Holes 40 in the housing 30 are used in conjunction with two holes 54 in the container 28 to fix the position of the container 28 with respect to the housing. This is done, for example, by placing small rods (not shown) through both holes 54 and two desired holes 40 that are placed in registry with holes 54 in accordance with the direction that is desired. E symbol 56 (see H6. 3) on cap member 26 designates that the underground structure 14 is an electrical cable. Arrow 46 on rim 48 of the housing 30 also functions similar to the arrow 42 to provide indication of direction of the underground structure, but in this example can indicate the direction of the principal portion (not the branch) of the underground structure 14. Grooves 50 and flange 52 of the housing 30 provide further means to hold the indicator 10 in a fixed position in the ground surface.

I claim:

1. A device for providing at ground surface the location and depth of an underground conduit as well as the direction said conduit extends comprising:

a measuring tape adapted to be fastened at one end thereof to said conduit;

a housing adapted to be placed adjacent to said ground surface, said housing having a recessed portion at the top thereof and an orifice extending from the bottom of said recessed portion through the bottom of said housing with the other end of said tape extending through said orifice; container for fitting snugly within said recess, said container being generally dish shaped with an open top so as to be able to contain an envelope for holding information concerning said conduit; number of holes in the bottom of said container arranged in a circle and an equal number of corresponding holes at the bottom of said recess in said housing so that one or more pins can be placed in holes at the bottom of said recess to extend upward into corresponding holes in said container after said container has been oriented to a desirable position with respect to said housing and placed down snugly within said recess and;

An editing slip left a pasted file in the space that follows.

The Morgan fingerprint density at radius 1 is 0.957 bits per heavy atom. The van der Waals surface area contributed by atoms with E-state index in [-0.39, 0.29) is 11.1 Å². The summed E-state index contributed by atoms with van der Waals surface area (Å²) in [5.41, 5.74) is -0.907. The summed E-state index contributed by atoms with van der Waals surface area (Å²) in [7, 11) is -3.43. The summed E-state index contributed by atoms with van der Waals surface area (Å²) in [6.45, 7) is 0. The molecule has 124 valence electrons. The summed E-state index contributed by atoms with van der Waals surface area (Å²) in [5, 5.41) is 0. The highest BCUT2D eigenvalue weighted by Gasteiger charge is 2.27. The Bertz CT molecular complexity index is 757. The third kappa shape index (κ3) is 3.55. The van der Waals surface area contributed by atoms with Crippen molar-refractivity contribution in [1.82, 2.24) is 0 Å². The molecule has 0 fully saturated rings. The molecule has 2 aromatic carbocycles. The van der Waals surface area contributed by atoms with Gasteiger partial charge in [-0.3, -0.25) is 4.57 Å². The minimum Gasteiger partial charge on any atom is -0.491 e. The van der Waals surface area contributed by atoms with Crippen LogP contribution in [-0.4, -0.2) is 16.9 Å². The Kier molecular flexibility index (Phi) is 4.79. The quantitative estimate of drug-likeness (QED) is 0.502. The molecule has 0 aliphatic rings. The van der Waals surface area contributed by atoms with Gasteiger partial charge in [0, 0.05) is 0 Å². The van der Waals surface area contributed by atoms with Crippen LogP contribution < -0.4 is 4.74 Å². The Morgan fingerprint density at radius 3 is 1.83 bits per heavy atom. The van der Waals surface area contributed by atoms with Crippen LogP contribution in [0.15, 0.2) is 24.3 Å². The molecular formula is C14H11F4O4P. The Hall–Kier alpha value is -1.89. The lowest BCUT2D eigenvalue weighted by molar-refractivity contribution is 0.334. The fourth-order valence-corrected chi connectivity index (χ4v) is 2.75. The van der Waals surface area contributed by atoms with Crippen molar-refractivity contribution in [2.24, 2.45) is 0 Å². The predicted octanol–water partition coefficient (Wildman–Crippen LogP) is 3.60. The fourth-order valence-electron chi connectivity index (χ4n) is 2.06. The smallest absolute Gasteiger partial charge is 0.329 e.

cap serving as a closure for the open top of said container;

whereby, when said housing has been placed adjacent to said ground surface, indicia on said container can indicate the direction of said conduit when said container has been properly oriented with respect to said housing and said container can be removed so that the other end of said measuring tape is visible to indicate the depth of said conduit when said one end of said measuring tape is fastened to said conduit.

a: k a:

Patent Citations